Many fans of the Jacksonville Jaguars expected David Caldwell (General Manager) and Tom Coughlin (Executive VP of Operations) to address the Jaguars glaring need for either an impactful wide receiver, a field-stretching tight end, or a steady offensive lineman with the 29th pick in the 2018 NFL Draft. Instead, the Jaguars front office decided to improve upon arguably the NFL’s best defense, and selected Taven Bryan a defensive lineman from Florida. Who and why? The Jaguars front office must have had Bryan rated extremely high and could not pass on the 6’ 5”, 290 lbs “Wyoming Wildman”. Bryan was an unpopular selection for the majority of the Jaguars faithful, but the selection will be a solid return on investment for the years to come, and Caldwell and Coughlin know this.

Who Is the Wyoming Wildman?

Bryan was one of the biggest football recruits to come out of Wyoming during his Senior year in 2013, where he helped solidify the front line for Natrona County High School in Casper. Bryan turned down offers from more regional schools such as Nebraska, Oklahoma, Oregon, and Washington and joined former Florida head coach Will Muschamp in Gainesville in 2014. After a couple under-whelming seasons for the Gators, Bryan was one of a few bright spots for the Gators in 2017 as the junior showed flashes of athleticism and strength against South Eastern Conference competition. Bryan was projected to be picked within the first three rounds of the 2018 draft and made the tough decision to forego his senior campaign to chase the NFL dream. Bryan shined at the NFL combine showcasing rare quickness and agility from an athlete his size. That coupled with his flexibility to play multiple positions along  the defensive line had NFL teams enamored.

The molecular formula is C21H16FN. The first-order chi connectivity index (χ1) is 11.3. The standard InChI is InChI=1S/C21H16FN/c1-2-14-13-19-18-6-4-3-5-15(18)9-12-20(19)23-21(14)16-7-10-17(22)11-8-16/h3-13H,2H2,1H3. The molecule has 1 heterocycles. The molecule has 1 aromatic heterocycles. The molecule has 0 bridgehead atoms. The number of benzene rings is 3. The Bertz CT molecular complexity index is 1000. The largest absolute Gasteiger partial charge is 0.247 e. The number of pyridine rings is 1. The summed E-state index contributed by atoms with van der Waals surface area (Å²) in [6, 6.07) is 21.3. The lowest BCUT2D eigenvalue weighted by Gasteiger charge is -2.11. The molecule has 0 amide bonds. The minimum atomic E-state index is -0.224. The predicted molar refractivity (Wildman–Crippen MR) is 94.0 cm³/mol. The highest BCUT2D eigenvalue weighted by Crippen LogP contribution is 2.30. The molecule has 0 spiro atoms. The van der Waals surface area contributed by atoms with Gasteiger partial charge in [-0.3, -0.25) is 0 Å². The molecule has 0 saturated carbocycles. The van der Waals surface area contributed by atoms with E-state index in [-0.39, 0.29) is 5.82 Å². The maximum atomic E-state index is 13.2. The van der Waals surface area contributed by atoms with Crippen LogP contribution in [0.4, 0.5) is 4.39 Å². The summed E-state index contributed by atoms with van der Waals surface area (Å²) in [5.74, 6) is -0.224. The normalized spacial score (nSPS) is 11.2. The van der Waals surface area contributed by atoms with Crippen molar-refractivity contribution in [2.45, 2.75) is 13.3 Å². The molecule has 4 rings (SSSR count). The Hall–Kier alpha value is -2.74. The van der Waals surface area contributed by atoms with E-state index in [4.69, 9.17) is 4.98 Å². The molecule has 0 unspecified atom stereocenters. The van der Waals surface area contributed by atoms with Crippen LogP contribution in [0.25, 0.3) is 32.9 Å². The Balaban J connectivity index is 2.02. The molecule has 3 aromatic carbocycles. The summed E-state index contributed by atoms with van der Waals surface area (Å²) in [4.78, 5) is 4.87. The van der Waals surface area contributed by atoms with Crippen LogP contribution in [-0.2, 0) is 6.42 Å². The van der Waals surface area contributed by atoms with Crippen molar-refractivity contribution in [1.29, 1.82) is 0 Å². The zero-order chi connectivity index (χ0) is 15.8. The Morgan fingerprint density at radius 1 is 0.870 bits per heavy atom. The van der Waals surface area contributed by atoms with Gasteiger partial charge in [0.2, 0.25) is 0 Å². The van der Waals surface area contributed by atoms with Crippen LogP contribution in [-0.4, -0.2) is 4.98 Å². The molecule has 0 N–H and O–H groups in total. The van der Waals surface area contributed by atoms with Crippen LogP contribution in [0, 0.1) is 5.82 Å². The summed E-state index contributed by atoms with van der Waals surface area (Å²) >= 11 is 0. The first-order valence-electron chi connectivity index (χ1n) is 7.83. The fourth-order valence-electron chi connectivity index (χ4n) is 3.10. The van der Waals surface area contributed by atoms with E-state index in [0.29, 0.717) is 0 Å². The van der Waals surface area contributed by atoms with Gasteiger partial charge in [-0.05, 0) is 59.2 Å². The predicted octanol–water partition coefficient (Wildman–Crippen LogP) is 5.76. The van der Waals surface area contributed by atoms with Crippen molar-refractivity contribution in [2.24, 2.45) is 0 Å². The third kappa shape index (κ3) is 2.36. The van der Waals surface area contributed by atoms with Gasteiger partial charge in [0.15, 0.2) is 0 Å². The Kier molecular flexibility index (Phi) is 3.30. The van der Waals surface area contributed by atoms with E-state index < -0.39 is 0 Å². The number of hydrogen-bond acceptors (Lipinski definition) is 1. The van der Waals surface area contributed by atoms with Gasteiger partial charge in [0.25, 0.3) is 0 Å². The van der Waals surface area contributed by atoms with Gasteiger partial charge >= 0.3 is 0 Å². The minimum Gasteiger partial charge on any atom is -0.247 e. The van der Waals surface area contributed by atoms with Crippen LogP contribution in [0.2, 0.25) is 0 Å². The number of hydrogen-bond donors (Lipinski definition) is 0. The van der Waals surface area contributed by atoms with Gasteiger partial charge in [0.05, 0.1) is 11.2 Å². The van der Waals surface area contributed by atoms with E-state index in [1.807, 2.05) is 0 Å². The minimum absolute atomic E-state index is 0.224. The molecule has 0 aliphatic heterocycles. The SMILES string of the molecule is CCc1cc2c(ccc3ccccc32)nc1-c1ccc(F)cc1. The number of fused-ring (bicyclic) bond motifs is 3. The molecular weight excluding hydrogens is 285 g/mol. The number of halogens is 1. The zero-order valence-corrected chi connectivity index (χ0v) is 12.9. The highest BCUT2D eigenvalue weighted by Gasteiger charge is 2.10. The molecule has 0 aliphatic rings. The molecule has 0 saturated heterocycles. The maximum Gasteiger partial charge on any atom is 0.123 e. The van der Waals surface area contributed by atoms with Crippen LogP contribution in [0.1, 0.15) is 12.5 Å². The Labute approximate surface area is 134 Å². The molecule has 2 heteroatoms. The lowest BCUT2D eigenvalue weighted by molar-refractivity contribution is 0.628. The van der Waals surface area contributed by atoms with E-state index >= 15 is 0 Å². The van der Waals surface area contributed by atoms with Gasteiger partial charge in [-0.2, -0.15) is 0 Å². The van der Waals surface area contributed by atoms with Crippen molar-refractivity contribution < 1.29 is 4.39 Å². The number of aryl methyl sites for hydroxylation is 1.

What Can Be Expected from Bryan?

For now, Bryan is not expected to be an every down player or even talk to the media. Bryan’s primary focus will be as an intern under veterans Calais Campbell and Malik Jackson. Studying their approach both on and off the field.  How they study film, study quarterbacks, interpret offensive schemes, and he will learn impactful techniques that will benefit him for years to come. Bryan needs to sit back and absorb the knowledge, ask questions, listen, and remain positive. His time will come on the field as the games progress with the aches and pains of the 16 game season and on into January and hopefully February for the Jaguars.

Bryan’s First Quarter

Bryan looks to build upon his first quarter of the season in which he played 57 of the 250 defensive snaps. Where will he fit in? At defensive end or tackle? As the season progresses we will know more of defensive coordinator Todd Wash’s plan for the rookie. Until then, Bryan will contribute when called upon for defense and special teams and wait for his opportunity to impact a game with his speed and power.
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